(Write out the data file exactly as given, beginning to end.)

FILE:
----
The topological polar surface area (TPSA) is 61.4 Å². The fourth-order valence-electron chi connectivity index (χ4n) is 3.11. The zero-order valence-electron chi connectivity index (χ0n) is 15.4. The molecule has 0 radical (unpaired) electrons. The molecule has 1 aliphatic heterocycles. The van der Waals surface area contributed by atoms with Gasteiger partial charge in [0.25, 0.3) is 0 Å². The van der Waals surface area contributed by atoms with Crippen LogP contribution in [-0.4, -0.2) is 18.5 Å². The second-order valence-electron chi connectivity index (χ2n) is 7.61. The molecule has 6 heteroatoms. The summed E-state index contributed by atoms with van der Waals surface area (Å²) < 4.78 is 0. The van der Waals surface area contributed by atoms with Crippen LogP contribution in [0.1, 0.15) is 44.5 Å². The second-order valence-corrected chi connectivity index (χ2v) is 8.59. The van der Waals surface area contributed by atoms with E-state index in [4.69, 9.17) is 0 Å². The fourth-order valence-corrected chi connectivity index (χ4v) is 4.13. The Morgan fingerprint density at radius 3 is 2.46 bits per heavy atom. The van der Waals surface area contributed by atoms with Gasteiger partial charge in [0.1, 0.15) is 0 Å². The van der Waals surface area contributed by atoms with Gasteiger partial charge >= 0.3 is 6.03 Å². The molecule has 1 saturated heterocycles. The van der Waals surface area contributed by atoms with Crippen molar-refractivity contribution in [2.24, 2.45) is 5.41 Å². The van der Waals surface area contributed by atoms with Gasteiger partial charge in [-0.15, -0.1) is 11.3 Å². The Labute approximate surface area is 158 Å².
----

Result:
The topological polar surface area (TPSA) is 61.4 Å². The fourth-order valence-electron chi connectivity index (χ4n) is 3.11. The zero-order valence-electron chi connectivity index (χ0n) is 15.4. The molecule has 0 radical (unpaired) electrons. The molecule has 1 aliphatic heterocycles. The van der Waals surface area contributed by atoms with Gasteiger partial charge in [0.25, 0.3) is 0 Å². The van der Waals surface area contributed by atoms with Crippen LogP contribution in [-0.4, -0.2) is 18.5 Å². The second-order valence-electron chi connectivity index (χ2n) is 7.61. The molecule has 6 heteroatoms. The summed E-state index contributed by atoms with van der Waals surface area (Å²) < 4.78 is 0. The van der Waals surface area contributed by atoms with Crippen LogP contribution in [0.1, 0.15) is 44.5 Å². The second-order valence-corrected chi connectivity index (χ2v) is 8.59. The van der Waals surface area contributed by atoms with E-state index in [4.69, 9.17) is 0 Å². The fourth-order valence-corrected chi connectivity index (χ4v) is 4.13. The Morgan fingerprint density at radius 3 is 2.46 bits per heavy atom. The van der Waals surface area contributed by atoms with Gasteiger partial charge in [0.1, 0.15) is 0 Å². The van der Waals surface area contributed by atoms with Gasteiger partial charge >= 0.3 is 6.03 Å². The molecule has 1 saturated heterocycles. The van der Waals surface area contributed by atoms with Crippen molar-refractivity contribution in [2.24, 2.45) is 5.41 Å². The van der Waals surface area contributed by atoms with Gasteiger partial charge in [-0.15, -0.1) is 11.3 Å². The Labute approximate surface area is 158 Å².